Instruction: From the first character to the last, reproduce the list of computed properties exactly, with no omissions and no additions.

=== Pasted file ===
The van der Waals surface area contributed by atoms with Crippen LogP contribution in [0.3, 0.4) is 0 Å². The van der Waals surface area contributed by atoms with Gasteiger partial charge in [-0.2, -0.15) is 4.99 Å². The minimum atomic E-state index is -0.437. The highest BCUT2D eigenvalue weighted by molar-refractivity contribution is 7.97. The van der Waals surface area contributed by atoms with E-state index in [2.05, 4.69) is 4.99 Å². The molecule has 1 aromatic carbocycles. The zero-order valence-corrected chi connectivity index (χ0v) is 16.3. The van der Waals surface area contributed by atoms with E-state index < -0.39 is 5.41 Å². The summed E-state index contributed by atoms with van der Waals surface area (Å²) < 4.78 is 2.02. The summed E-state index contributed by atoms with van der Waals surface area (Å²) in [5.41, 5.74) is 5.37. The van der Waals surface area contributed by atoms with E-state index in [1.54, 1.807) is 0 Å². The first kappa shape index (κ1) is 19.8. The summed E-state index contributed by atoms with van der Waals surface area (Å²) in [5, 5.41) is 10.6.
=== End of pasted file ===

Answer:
The van der Waals surface area contributed by atoms with Crippen LogP contribution in [0.3, 0.4) is 0 Å². The van der Waals surface area contributed by atoms with Gasteiger partial charge in [-0.2, -0.15) is 4.99 Å². The minimum atomic E-state index is -0.437. The highest BCUT2D eigenvalue weighted by molar-refractivity contribution is 7.97. The van der Waals surface area contributed by atoms with E-state index in [2.05, 4.69) is 4.99 Å². The molecule has 1 aromatic carbocycles. The zero-order valence-corrected chi connectivity index (χ0v) is 16.3. The van der Waals surface area contributed by atoms with E-state index < -0.39 is 5.41 Å². The summed E-state index contributed by atoms with van der Waals surface area (Å²) < 4.78 is 2.02. The summed E-state index contributed by atoms with van der Waals surface area (Å²) in [5.41, 5.74) is 5.37. The van der Waals surface area contributed by atoms with E-state index in [1.54, 1.807) is 0 Å². The first kappa shape index (κ1) is 19.8. The summed E-state index contributed by atoms with van der Waals surface area (Å²) in [5, 5.41) is 10.6.